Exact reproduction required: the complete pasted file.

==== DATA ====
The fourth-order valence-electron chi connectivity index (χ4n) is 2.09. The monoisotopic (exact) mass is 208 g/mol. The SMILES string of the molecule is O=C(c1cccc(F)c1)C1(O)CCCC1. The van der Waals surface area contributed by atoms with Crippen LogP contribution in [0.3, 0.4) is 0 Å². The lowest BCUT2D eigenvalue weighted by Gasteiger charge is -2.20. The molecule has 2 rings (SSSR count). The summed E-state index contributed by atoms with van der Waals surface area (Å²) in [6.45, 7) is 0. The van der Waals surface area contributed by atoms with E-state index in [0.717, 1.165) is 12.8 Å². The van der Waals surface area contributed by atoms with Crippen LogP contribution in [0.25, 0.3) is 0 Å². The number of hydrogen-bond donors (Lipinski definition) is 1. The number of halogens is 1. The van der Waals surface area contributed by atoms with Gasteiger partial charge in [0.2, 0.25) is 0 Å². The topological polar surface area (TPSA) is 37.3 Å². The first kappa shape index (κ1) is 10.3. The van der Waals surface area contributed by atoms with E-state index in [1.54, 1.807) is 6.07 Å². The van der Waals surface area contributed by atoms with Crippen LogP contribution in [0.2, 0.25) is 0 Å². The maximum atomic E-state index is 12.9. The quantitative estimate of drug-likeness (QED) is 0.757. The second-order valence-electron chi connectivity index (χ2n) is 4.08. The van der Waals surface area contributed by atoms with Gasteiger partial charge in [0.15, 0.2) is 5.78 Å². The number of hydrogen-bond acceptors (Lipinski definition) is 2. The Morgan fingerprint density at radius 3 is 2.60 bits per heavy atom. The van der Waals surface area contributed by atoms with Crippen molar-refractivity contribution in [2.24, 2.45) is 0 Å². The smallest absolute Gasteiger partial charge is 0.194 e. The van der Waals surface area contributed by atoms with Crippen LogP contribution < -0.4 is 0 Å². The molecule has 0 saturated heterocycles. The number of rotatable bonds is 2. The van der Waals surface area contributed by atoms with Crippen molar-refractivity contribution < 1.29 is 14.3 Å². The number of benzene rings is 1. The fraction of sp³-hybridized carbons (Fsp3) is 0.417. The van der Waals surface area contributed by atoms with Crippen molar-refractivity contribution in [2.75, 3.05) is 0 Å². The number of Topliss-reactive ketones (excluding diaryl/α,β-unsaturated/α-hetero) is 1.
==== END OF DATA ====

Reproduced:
The fourth-order valence-electron chi connectivity index (χ4n) is 2.09. The monoisotopic (exact) mass is 208 g/mol. The SMILES string of the molecule is O=C(c1cccc(F)c1)C1(O)CCCC1. The van der Waals surface area contributed by atoms with Crippen LogP contribution in [0.3, 0.4) is 0 Å². The lowest BCUT2D eigenvalue weighted by Gasteiger charge is -2.20. The molecule has 2 rings (SSSR count). The summed E-state index contributed by atoms with van der Waals surface area (Å²) in [6.45, 7) is 0. The van der Waals surface area contributed by atoms with E-state index in [0.717, 1.165) is 12.8 Å². The van der Waals surface area contributed by atoms with Crippen LogP contribution in [0.25, 0.3) is 0 Å². The number of hydrogen-bond donors (Lipinski definition) is 1. The number of halogens is 1. The van der Waals surface area contributed by atoms with Gasteiger partial charge in [0.2, 0.25) is 0 Å². The topological polar surface area (TPSA) is 37.3 Å². The first kappa shape index (κ1) is 10.3. The van der Waals surface area contributed by atoms with E-state index in [1.54, 1.807) is 6.07 Å². The van der Waals surface area contributed by atoms with Crippen LogP contribution in [0.2, 0.25) is 0 Å². The maximum atomic E-state index is 12.9. The quantitative estimate of drug-likeness (QED) is 0.757. The second-order valence-electron chi connectivity index (χ2n) is 4.08. The van der Waals surface area contributed by atoms with Gasteiger partial charge in [0.15, 0.2) is 5.78 Å². The number of hydrogen-bond acceptors (Lipinski definition) is 2. The Morgan fingerprint density at radius 3 is 2.60 bits per heavy atom. The van der Waals surface area contributed by atoms with Crippen molar-refractivity contribution in [2.24, 2.45) is 0 Å². The smallest absolute Gasteiger partial charge is 0.194 e. The van der Waals surface area contributed by atoms with Crippen LogP contribution < -0.4 is 0 Å². The molecule has 0 saturated heterocycles. The number of rotatable bonds is 2. The van der Waals surface area contributed by atoms with Crippen molar-refractivity contribution < 1.29 is 14.3 Å². The number of benzene rings is 1. The fraction of sp³-hybridized carbons (Fsp3) is 0.417. The van der Waals surface area contributed by atoms with Crippen molar-refractivity contribution in [2.75, 3.05) is 0 Å². The number of Topliss-reactive ketones (excluding diaryl/α,β-unsaturated/α-hetero) is 1.